Thomas R. Hoerr
Talking to the Reverend
in many ways,
feel a sense
Thomas R. Hoerr is
head of school at the
New City School,
5209 Waterman Ave.,
St. Louis, MO 63108;
school.org. He is the
author of The Art of
(ASCD, 2005) and
for the Future (NAIS
The reverend and I were at the coffee shop, sharing backgrounds and philoso- phies and getting to know each other.
He didn’t look like a reverend, at least not to
my mind. He was fairly young, wearing jeans,
a turtleneck sweater, and a ski vest. I wore my
requisite tie and a sports coat. We were meeting
at my request, not for spiritual guidance but
because I was curious about how he went about
creating a sense of community in his church.
I often drove by his church on Sunday mornings and was struck by the crowded parking lot.
I’ve read about dwindling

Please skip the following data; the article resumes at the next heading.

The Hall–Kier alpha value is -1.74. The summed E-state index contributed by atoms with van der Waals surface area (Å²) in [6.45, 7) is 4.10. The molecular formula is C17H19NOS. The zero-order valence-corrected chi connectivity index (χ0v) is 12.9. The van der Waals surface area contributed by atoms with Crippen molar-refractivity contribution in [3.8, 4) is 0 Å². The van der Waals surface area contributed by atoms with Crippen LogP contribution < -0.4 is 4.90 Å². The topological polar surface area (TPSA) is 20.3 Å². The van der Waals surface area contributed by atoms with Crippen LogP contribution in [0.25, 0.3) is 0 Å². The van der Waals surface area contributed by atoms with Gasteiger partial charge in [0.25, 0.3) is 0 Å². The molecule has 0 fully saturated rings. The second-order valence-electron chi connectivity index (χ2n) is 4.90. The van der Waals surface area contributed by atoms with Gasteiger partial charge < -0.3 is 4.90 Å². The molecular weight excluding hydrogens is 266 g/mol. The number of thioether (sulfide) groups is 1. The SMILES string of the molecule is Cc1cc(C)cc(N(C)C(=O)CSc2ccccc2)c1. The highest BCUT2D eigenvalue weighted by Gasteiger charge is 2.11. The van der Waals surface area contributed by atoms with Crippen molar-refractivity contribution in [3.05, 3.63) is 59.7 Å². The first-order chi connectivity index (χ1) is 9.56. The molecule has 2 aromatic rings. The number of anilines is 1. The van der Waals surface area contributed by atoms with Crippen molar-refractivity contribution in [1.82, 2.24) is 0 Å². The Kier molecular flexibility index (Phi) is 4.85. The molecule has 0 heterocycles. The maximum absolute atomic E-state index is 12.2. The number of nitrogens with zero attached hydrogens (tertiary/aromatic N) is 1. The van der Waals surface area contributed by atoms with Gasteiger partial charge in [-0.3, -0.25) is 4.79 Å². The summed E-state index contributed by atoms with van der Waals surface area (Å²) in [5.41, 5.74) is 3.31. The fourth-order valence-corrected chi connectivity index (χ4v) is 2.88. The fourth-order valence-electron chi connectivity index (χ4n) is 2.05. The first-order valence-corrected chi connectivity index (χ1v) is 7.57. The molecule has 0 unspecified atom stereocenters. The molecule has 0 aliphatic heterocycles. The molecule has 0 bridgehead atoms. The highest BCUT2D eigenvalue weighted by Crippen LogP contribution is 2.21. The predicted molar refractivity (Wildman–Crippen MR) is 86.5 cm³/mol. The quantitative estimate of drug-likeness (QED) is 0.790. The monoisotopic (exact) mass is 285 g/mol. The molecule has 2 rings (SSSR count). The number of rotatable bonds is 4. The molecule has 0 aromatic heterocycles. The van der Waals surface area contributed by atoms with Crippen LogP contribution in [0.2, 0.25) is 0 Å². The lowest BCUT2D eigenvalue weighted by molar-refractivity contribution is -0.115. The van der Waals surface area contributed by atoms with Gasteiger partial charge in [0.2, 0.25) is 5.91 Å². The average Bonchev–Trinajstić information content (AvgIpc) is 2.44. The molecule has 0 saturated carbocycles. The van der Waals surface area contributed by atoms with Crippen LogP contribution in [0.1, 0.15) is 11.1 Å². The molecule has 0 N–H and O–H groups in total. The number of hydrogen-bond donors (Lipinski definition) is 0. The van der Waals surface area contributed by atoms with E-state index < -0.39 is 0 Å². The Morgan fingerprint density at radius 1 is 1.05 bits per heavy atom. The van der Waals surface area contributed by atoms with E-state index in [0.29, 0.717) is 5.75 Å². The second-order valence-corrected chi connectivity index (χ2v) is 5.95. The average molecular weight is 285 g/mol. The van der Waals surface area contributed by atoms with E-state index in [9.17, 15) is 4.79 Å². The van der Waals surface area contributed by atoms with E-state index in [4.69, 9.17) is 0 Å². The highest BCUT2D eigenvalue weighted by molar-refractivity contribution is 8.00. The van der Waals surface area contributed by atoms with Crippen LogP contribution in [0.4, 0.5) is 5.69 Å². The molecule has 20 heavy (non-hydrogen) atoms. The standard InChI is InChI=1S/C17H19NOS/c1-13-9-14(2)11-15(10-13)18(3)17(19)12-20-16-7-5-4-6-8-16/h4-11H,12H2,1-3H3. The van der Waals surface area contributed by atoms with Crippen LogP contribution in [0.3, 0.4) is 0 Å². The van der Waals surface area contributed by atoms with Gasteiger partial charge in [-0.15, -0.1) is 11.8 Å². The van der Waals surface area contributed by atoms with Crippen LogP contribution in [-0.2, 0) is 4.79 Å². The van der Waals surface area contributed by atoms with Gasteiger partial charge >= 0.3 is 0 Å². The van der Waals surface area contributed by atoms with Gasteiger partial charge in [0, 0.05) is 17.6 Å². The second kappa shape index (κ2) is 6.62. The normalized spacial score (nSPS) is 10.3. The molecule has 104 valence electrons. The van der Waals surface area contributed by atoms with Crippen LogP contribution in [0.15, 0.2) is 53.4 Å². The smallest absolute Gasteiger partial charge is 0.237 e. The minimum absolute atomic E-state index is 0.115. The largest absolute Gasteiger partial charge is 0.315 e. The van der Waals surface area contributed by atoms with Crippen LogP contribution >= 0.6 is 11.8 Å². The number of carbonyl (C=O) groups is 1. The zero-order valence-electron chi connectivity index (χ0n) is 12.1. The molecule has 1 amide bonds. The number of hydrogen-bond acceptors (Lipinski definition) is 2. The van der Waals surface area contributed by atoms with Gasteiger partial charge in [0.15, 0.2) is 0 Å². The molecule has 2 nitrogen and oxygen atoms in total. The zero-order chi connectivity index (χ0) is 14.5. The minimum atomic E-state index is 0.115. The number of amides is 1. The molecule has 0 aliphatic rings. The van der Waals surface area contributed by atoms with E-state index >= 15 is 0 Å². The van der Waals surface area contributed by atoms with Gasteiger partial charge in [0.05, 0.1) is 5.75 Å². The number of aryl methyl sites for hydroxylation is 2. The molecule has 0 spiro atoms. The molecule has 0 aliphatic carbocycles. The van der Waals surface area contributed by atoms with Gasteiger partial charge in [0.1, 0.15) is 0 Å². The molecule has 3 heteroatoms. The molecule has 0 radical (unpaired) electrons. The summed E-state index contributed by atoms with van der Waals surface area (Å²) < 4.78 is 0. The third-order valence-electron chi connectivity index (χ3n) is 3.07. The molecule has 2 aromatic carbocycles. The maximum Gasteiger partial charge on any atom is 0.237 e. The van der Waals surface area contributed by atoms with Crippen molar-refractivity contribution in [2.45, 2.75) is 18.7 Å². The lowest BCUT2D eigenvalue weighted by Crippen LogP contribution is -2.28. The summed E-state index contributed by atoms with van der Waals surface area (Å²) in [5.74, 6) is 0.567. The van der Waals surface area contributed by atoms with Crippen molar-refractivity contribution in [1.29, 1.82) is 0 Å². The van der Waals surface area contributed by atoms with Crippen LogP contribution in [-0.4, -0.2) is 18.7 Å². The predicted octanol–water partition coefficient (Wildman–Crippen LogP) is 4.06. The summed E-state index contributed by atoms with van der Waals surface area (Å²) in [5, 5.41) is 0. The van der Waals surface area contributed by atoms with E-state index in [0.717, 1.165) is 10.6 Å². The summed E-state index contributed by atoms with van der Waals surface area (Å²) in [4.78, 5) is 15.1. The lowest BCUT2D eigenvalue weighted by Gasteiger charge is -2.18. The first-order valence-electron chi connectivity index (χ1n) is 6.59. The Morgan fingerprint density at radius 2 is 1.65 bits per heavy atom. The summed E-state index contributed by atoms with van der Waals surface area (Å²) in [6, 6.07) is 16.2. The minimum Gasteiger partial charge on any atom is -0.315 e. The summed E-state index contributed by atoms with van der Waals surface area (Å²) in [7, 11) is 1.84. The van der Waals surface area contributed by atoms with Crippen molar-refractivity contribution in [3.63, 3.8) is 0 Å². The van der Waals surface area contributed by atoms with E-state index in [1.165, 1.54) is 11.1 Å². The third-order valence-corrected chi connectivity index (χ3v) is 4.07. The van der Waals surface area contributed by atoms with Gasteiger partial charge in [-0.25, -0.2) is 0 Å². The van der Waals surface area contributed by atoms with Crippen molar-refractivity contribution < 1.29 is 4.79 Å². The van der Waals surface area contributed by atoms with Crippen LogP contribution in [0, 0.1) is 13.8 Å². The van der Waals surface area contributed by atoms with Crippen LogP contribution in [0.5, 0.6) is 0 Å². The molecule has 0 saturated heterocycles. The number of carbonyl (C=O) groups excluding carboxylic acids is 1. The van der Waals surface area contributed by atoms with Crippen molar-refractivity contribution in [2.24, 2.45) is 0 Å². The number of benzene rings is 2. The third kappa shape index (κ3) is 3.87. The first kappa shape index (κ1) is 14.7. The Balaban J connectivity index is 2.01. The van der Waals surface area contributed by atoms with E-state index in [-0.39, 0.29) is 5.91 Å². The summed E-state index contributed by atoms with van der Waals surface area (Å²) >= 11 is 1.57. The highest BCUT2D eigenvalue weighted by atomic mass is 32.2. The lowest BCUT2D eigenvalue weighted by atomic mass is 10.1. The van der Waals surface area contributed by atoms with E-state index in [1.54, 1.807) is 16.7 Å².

church attendance, but
that wasn’t the case there.
Most of the parishioners I
saw entering or leaving the
church were young, often
with small children in tow.
“What’s going on?” I wondered. So I invited the reverend to meet me over coffee.
I believe people work and
learn best in a community.
Sure, there are times for
quiet contemplation, and
many people need “alone
time” for reflection. (I do.) But many significant
problems are more likely to be solved when
people come together and collaborate. Peter
Senge is often quoted as saying, “
Collaboration is vital to sustain what we call profound or
really deep change, because without it, organizations are just overwhelmed by the forces
of the status quo.” We credit Jonas Salk with
finding the cure for polio and Thomas Edison
with inventing the light bulb, but they were part
of research laboratories; even if they were the
smartest person in the room, they were part of a
learning community and gained from working
with and learning from others. This is Roland
Barth’s idea of collegiality.
A community offers safety, comfort, and trust
to its members. Each individual feels ownership
of the organization and its mission. In a com-
munity, people are not merely consumers who
use a service or employees who provide skills;
rather, they belong to the organization and work
to make it better.